It’s that time of year again: awards season! ALA will be announcing their annual Youth Media Awards on Monday, January 11 (set you alarms because it starts early this year, at 8:00 a.m. Eastern Time. If you’re unable to attend the midwinter meetings in Boston, you can stream the live webcast here.).

ALA’s Youth Media Awards include some of the most notable and recognizable awards in children’s literature. We’re all familiar with the Newbery and Caldecott. Winners tend to be great choices for the classroom. They make engaging read-alouds and popular titles for group reading. Most of us also know about the Coretta Scott King and Pura Belpre Awards, which recognize diversity in storytelling. These award winners are great ways to introduce students to differing cultural perspectives.

Because the Newbery and Caldecott usually take center stage, you might not realize that the ALA will give away 19 different awards on Monday, which recognize a variety of accomplishments in children’s literature. Let’s take a closer look at some awards that you might not be so familiar with.

The Mildred L. Batchelder Award

The Mildred L. Batchelder Award, established in 1966, was named for an American librarian whose goal was “to eliminate barriers to understanding between people of different cultures, races, nations, and languages” ( It is awarded annually to a title originally published in a language other than English, in a county other than the United States, which has subsequently been translated into English for a U.S. audience. Batchelder Award winning titles are great choices for the classroom because they can introduce young readers to other cultures. Many past award winners would be worthwhile titles to include in an international studies or history curriculum. They can also be used in a reading writing workshop unit as a catalyst to discuss how history and culture can lead to distinctive writing and illustrating styles.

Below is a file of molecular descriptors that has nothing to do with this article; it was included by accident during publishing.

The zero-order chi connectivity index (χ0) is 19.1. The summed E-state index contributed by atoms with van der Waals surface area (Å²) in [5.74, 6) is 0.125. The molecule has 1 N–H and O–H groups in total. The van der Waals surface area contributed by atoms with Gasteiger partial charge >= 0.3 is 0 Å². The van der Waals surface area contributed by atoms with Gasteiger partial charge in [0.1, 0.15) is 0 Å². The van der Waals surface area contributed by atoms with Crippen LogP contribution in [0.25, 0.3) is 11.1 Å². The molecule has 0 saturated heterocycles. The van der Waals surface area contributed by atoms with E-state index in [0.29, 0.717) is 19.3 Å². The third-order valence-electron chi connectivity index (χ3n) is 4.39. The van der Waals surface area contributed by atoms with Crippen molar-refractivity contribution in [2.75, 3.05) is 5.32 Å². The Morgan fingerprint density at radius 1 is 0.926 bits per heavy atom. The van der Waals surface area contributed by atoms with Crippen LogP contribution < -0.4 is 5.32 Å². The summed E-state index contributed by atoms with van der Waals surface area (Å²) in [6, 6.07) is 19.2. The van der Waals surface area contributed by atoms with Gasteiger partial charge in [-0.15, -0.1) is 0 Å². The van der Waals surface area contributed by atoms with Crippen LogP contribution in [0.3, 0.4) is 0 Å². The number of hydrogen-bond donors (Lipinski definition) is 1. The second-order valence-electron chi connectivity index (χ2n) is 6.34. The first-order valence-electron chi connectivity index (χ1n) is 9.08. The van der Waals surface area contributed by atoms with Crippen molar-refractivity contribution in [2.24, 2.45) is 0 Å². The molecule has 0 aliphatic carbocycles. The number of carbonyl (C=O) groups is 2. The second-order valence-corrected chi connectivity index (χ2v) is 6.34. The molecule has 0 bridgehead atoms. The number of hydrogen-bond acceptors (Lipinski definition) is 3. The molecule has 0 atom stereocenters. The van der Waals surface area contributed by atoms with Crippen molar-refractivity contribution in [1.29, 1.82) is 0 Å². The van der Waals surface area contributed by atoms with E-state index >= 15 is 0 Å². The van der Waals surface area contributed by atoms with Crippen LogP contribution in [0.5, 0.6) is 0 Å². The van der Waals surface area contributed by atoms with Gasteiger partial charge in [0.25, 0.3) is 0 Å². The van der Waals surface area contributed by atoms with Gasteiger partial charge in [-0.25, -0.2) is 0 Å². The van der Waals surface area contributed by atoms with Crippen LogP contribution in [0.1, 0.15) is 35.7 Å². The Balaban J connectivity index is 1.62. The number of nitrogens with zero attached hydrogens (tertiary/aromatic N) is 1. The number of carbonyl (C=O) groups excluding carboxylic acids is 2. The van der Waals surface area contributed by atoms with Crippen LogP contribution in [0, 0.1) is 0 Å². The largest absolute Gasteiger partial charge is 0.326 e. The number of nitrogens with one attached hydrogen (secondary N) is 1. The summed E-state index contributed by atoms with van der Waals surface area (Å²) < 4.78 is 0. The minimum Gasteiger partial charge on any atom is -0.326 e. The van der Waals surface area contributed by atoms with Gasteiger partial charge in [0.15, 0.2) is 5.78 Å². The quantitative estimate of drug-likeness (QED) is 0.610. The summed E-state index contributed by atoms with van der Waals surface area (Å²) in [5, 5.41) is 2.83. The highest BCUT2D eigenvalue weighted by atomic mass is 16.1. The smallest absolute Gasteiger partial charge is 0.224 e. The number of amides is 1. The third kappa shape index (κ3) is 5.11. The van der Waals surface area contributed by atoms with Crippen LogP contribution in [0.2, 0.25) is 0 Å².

The 2015 Batchelder Award winner was Mikis and the Donkey (Grades 3-5, Lexile 640) by Bibi Dumon Tak, a charmingly illustrated chapter book originally published in The Netherlands. Mikis’ grandfather surprises him with a donkey, which Mikis grows to love. This engaging story is ultimately about family connections and learning to care for other creatures.

Other past award and honor winners include My Family for the War by Anne C. Voorhoeve (Grades 7-12, Lexile 900), Hidden: A Child’s Story of the Holocaust by Loic Dauvillier (Grades 1-5, Lexile GN300), A Game for Swallows: To Die, To Leave, To Return (Grades 7-12, GN 680) and Soldier Bear (Grades 4-7, Lexile 780).

 Mikis And The Donkey  Hidden a child's story of the holocaust  A Game for Swallows


The Schneider Family Book Award